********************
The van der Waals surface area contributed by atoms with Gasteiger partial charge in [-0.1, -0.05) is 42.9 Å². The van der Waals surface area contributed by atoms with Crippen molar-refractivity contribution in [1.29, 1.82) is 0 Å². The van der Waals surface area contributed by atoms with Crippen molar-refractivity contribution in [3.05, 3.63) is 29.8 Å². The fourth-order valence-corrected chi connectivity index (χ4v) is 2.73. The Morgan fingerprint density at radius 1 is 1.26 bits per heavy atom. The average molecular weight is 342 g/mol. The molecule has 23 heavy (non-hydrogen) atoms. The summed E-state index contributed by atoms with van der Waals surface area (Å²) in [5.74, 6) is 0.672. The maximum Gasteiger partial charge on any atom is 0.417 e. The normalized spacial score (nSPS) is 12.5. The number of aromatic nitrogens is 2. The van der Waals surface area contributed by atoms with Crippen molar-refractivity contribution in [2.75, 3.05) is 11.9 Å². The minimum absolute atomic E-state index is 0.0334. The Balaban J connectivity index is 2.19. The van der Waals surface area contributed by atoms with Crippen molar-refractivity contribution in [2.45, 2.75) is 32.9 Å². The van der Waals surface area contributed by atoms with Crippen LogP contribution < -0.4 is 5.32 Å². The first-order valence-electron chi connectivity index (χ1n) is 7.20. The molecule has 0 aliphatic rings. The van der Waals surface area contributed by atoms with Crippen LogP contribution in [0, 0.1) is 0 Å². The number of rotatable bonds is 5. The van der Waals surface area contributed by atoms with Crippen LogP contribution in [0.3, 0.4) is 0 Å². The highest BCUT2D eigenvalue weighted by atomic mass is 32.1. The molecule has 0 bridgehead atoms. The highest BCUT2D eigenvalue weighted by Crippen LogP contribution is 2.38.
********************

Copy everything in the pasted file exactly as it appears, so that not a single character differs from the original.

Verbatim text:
The van der Waals surface area contributed by atoms with Gasteiger partial charge in [-0.1, -0.05) is 42.9 Å². The van der Waals surface area contributed by atoms with Crippen molar-refractivity contribution in [1.29, 1.82) is 0 Å². The van der Waals surface area contributed by atoms with Crippen molar-refractivity contribution in [3.05, 3.63) is 29.8 Å². The fourth-order valence-corrected chi connectivity index (χ4v) is 2.73. The Morgan fingerprint density at radius 1 is 1.26 bits per heavy atom. The average molecular weight is 342 g/mol. The molecule has 23 heavy (non-hydrogen) atoms. The summed E-state index contributed by atoms with van der Waals surface area (Å²) in [5.74, 6) is 0.672. The maximum Gasteiger partial charge on any atom is 0.417 e. The normalized spacial score (nSPS) is 12.5. The number of aromatic nitrogens is 2. The van der Waals surface area contributed by atoms with Crippen molar-refractivity contribution in [2.75, 3.05) is 11.9 Å². The minimum absolute atomic E-state index is 0.0334. The Balaban J connectivity index is 2.19. The van der Waals surface area contributed by atoms with Crippen molar-refractivity contribution in [2.45, 2.75) is 32.9 Å². The van der Waals surface area contributed by atoms with Crippen LogP contribution < -0.4 is 5.32 Å². The first-order valence-electron chi connectivity index (χ1n) is 7.20. The molecule has 0 aliphatic rings. The van der Waals surface area contributed by atoms with Crippen LogP contribution in [0, 0.1) is 0 Å². The number of rotatable bonds is 5. The van der Waals surface area contributed by atoms with Crippen LogP contribution in [0.3, 0.4) is 0 Å². The highest BCUT2D eigenvalue weighted by atomic mass is 32.1. The molecule has 0 bridgehead atoms. The highest BCUT2D eigenvalue weighted by Crippen LogP contribution is 2.38.